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This book illuminates the relationship between philosophy and experimental choreographic practice today in the works of leading European choreographers. A discussion of key issues in contemporary performance from the viewpoint of Deleuze, Spinoza and Bergson is accompanied by intricate analyses of seven groundbreaking dance performances.
This innovative book is a collection of autoethnographies by a diverse group of contributors who describe and theorize about the critical moments in their development as social justice educators/scholars in the face of colonizing forces. Using a rhizomatic approach, the editors’ meta-analysis identifies patterns of similarity and differences and theorizes about the exercise of agency in resistance and identity formation.
Although transgender people are increasingly represented in academic studies and popular culture, they rarely have the opportunity to add their own voices to the conversation. In this remarkable book, Jackson Shultz records the stories of more than thirty Americans who identify as transgender. They range in age from fifteen to seventy-two; come from twenty-five different states and a wide array of racial, religious, and socioeconomic backgrounds; and identify across a vast spectrum of genders and sexualities.
American Gridlock brings together the country’s preeminent experts on the causes, characteristics, and consequences of partisan polarization in US politics and government, with each chapter presenting original scholarship and novel data. This book is the first to combine research on all facets of polarization, among the public (both voters and activists), in our federal institutions (Congress, the presidency, and the Supreme Court), at the state level, and in the media.
Since the 1990s, Junior Reserve Officer Training Corps (JROTC) programs have experienced unprecedented expansion in American public schools. The program and its proliferation in poor, urban schools districts with large numbers of Latina/o and African American students is not without controversy. Public support is often based on the belief that the program provides much-needed discipline for “at risk” youth. Meanwhile, critics of JROTC argue that the program is a recruiting tool for the U.S. military and is yet another example of an increasingly punitive climate that disproportionately affect youth of color in American public schools.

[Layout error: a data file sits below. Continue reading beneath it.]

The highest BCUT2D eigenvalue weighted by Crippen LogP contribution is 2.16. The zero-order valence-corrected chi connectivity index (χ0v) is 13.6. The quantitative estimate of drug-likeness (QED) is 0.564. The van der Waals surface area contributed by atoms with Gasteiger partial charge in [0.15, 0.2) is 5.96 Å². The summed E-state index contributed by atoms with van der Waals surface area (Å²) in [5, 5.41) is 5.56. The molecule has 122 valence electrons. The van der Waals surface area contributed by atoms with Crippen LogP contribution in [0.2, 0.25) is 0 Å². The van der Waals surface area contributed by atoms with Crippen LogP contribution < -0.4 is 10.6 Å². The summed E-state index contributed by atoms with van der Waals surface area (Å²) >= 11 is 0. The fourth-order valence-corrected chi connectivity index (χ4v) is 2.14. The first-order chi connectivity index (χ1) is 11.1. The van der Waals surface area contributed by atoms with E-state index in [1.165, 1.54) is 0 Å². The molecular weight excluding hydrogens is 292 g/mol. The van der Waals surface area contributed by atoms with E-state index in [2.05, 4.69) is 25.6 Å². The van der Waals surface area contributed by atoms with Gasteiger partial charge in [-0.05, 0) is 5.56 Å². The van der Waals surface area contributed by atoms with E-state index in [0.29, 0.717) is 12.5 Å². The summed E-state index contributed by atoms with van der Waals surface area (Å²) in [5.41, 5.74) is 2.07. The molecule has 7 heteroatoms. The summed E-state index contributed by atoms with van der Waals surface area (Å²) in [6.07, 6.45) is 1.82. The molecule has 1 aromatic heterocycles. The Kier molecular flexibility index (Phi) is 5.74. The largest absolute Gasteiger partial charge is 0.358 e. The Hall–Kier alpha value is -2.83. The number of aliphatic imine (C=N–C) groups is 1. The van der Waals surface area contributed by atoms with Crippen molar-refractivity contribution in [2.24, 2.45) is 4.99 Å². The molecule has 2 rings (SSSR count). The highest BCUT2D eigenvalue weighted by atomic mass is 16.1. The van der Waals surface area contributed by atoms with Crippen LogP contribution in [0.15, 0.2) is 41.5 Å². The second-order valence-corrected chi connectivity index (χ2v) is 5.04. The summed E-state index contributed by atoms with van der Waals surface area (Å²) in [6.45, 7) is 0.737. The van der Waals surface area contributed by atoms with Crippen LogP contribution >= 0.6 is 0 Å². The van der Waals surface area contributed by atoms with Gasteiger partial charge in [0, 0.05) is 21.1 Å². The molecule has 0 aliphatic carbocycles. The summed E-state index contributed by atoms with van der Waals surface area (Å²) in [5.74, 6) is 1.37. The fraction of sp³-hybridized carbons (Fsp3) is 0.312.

Life is unpredictable. Control over one’s time is a crucial resource for managing that unpredictability, keeping a job, and raising a family. But the ability to control one’s time, much like one’s income, is determined to a significant degree by both gender and class. In Unequal Time, sociologists Dan Clawson and Naomi Gerstel explore the ways in which social inequalities permeate the workplace, shaping employees’ capacities to determine both their work schedules and home lives, and exacerbating differences between men and women, and the economically privileged and disadvantaged.
Alfred Zampa didn’t know what he was getting into when he took a construction job in 1925 on the Carquinez Bridge, one of the first to cross San Francisco Bay. Despite the risk, Zampa relished the challenge and embarked on an illustrious career that made him a local legend. His impressive feats of iron craft are evident in numerous spans, including the Bay Bridge and Golden Gate, as well as others across the country. He was one of the first to survive a fall from the Golden Gate Bridge, making him a founding member of the Halfway to Hell Club in 1936. The Alfred Zampa Memorial Bridge, named to honor the man after his death, replaced the first bridge he had worked on nearly eighty years earlier. This remarkable story of skill, grit and enduring spirit is told through oral histories collected by John Robinson and Isabelle Maynard.
In this collection of short stories, bestselling author Marge Piercy brings us glimpses into the lives of everyday women moving through and making sense of their daily internal and external worlds. Keeping to the engaging, accessible language of Piercy’s novels, the collection spans decades of her writing along with a range of locations, ages, and emotional states of her protagonists. From the first-person account of hoarding and a girl’s narrative of sexual and spiritual discovery to the recounting of a past love affair, each story is a tangible, vivid snapshot in a varied and subtly curated gallery of work. Whether grappling with death, familial relationships, friendship, sex, illness, or religion, Piercy’s writing is as passionate, lucid, insightful, and thoughtfully alive as ever.